**Time value of money definition:** It is a known fact of economic life that money is not free and can be downright expensive. Money has earning power therefore the user must pay for using it. The cost of using money can be said to involve an explicit cost and implicit cost

A very practical benefit to be gained from studying the **time value of money formula **is that you will show how to apply them to your personal financial transactions which will enable you to understand how payments are determined for installment debt contract, such as mortgages and car loans etc.

## What is time value of money

Time value of money definition and meaning: the value of money recieved today is different from the value of money recieved after sometime in the future. The value of money is time dependent, this is a very important financial principle that is based on the following four factors.

The principle of capital market efficiency states that current market price of financial securities reflect all available information. That is, financial securities are fairly priced. Another way to state this principle is to say that the NPV from investing in financial securities is zero. At this point, most people ask: if the NPV is zero, why would anyone purchase a financial security? The is to earn profit. A zero NPV implies that the investor will earn an appropriate for the investment risk; not a zero return. The principle of risk return trade ooff implies that investors who take more risk will earn a large profit, on average. Of course, with risky investment, the outcome may be extremely good, extremely bad, or anywhere in between. At the time of investment, however, the investor’s expectation must be favorable, or he would not be willing to make the investment. So the decision to purchase a risky financial security(NPV=0) is a decision to take risk in order to have a chance at a higher return than would be earned by a safe investment, such as depositing the money in an insured savings account.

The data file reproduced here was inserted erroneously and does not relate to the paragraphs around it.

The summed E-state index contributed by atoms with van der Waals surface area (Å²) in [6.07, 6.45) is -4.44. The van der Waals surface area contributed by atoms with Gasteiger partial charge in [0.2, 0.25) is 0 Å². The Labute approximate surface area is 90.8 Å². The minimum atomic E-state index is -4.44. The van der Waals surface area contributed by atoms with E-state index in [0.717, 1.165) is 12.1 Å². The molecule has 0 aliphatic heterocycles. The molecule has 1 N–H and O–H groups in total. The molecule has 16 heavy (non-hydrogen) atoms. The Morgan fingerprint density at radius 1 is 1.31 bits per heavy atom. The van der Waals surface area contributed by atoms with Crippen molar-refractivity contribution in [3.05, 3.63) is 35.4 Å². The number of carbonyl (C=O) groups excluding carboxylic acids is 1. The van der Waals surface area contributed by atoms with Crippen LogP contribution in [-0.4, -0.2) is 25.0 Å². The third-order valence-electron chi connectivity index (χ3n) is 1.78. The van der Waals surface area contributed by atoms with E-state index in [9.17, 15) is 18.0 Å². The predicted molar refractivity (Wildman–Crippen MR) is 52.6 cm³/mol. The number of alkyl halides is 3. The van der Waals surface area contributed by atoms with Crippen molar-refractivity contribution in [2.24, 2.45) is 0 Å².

It is almost impossible to overstate the importance of the net present value concept. NPV appears in connection with virtually the * time value of money, *and virtually all financial decisions in some way or another involve the assessment of the net present value associated with each of several courses of action.

The time value of money is the greater benefit of receiving money now rather than an identical sum later. It is founded on time preference.

The time value of money explains why interest is paid or earned: Interest, whether it is on a bank deposit or debt, compensates the depositor or lender for the time value of money.

It also underlies investment. Investors are willing to forgo spending their money now only if they expect a favorable return on their investment in the future, such that the increased value to be available later is sufficiently high to offset the preference to have money now.

## Time Value of Money Formula

Below are the **time value of money formula;**

*PV*is the value at time=0 (present value)*FV*is the value at time=*n*(future value)*A*is the value of the individual payments in each compounding period*n*is the number of periods (not necessarily an integer)*i*is the interest rate at which the amount compounds each period*g*is the growing rate of payments over each time period

### Future value of a present sum

The future value (*FV*) formula is similar and uses the same variables.

### Present value of a future sum

The present value formula is the core formula for the time value of money; each of the other formulae is derived from this formula. For example, the annuity formula is the sum of a series of present value calculations.

The present value (*PV*) formula has four variables, each of which can be solved for by numerical methods:

The cumulative present value of future cash flows can be calculated by summing the contributions of *FV _{t}*, the value of cash flow at time

*t*:

- \

Note that this series can be summed for a given value of *n*, or when *n* is ∞. T^{}his is a very general formula, which leads to several important special cases given below.

### Present value of an annuity for n payment period

In this case the cash flow values remain the same throughout the *n* periods. The present value of an annuity (PVA) formula has four variables, each of which can be solved for by numerical methods: